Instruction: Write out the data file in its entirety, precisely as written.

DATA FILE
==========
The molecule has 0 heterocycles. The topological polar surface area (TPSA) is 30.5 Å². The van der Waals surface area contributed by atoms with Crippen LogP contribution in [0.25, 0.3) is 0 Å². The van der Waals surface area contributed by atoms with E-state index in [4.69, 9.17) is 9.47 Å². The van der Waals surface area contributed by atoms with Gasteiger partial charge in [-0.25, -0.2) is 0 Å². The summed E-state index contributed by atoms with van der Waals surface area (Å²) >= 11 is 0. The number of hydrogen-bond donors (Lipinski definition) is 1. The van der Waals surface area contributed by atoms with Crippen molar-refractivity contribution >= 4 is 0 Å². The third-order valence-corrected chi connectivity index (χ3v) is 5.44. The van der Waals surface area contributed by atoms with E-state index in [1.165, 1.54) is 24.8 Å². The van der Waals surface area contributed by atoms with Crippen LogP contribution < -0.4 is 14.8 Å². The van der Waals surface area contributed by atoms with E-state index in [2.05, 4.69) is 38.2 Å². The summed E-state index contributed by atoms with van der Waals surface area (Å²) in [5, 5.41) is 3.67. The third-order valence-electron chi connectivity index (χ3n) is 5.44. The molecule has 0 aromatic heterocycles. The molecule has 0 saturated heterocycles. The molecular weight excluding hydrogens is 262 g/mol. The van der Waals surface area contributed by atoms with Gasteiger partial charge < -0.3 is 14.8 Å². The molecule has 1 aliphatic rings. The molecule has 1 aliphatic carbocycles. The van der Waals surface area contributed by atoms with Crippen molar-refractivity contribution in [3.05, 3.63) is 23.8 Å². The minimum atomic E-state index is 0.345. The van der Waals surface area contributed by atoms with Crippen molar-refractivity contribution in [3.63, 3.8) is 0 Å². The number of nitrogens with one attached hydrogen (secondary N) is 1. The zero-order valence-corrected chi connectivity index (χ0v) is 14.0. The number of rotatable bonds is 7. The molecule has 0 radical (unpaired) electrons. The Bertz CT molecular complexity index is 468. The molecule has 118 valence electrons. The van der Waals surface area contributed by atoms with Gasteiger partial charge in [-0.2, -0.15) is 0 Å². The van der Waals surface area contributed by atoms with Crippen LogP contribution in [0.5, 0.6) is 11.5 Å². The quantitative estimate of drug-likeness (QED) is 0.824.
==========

The molecule has 0 heterocycles. The topological polar surface area (TPSA) is 30.5 Å². The van der Waals surface area contributed by atoms with Crippen LogP contribution in [0.25, 0.3) is 0 Å². The van der Waals surface area contributed by atoms with E-state index in [4.69, 9.17) is 9.47 Å². The van der Waals surface area contributed by atoms with Gasteiger partial charge in [-0.25, -0.2) is 0 Å². The summed E-state index contributed by atoms with van der Waals surface area (Å²) >= 11 is 0. The number of hydrogen-bond donors (Lipinski definition) is 1. The van der Waals surface area contributed by atoms with Crippen molar-refractivity contribution >= 4 is 0 Å². The third-order valence-corrected chi connectivity index (χ3v) is 5.44. The van der Waals surface area contributed by atoms with E-state index in [1.165, 1.54) is 24.8 Å². The van der Waals surface area contributed by atoms with Crippen LogP contribution < -0.4 is 14.8 Å². The van der Waals surface area contributed by atoms with E-state index in [2.05, 4.69) is 38.2 Å². The summed E-state index contributed by atoms with van der Waals surface area (Å²) in [5, 5.41) is 3.67. The third-order valence-electron chi connectivity index (χ3n) is 5.44. The molecule has 0 aromatic heterocycles. The molecule has 0 saturated heterocycles. The molecular weight excluding hydrogens is 262 g/mol. The van der Waals surface area contributed by atoms with Gasteiger partial charge < -0.3 is 14.8 Å². The molecule has 1 aliphatic rings. The molecule has 1 aliphatic carbocycles. The van der Waals surface area contributed by atoms with Crippen molar-refractivity contribution in [3.05, 3.63) is 23.8 Å². The minimum atomic E-state index is 0.345. The van der Waals surface area contributed by atoms with Crippen molar-refractivity contribution in [3.63, 3.8) is 0 Å². The number of nitrogens with one attached hydrogen (secondary N) is 1. The zero-order valence-corrected chi connectivity index (χ0v) is 14.0. The number of rotatable bonds is 7. The molecule has 0 radical (unpaired) electrons. The Bertz CT molecular complexity index is 468. The molecule has 118 valence electrons. The van der Waals surface area contributed by atoms with Gasteiger partial charge in [-0.2, -0.15) is 0 Å². The van der Waals surface area contributed by atoms with Crippen LogP contribution in [0.5, 0.6) is 11.5 Å². The quantitative estimate of drug-likeness (QED) is 0.824.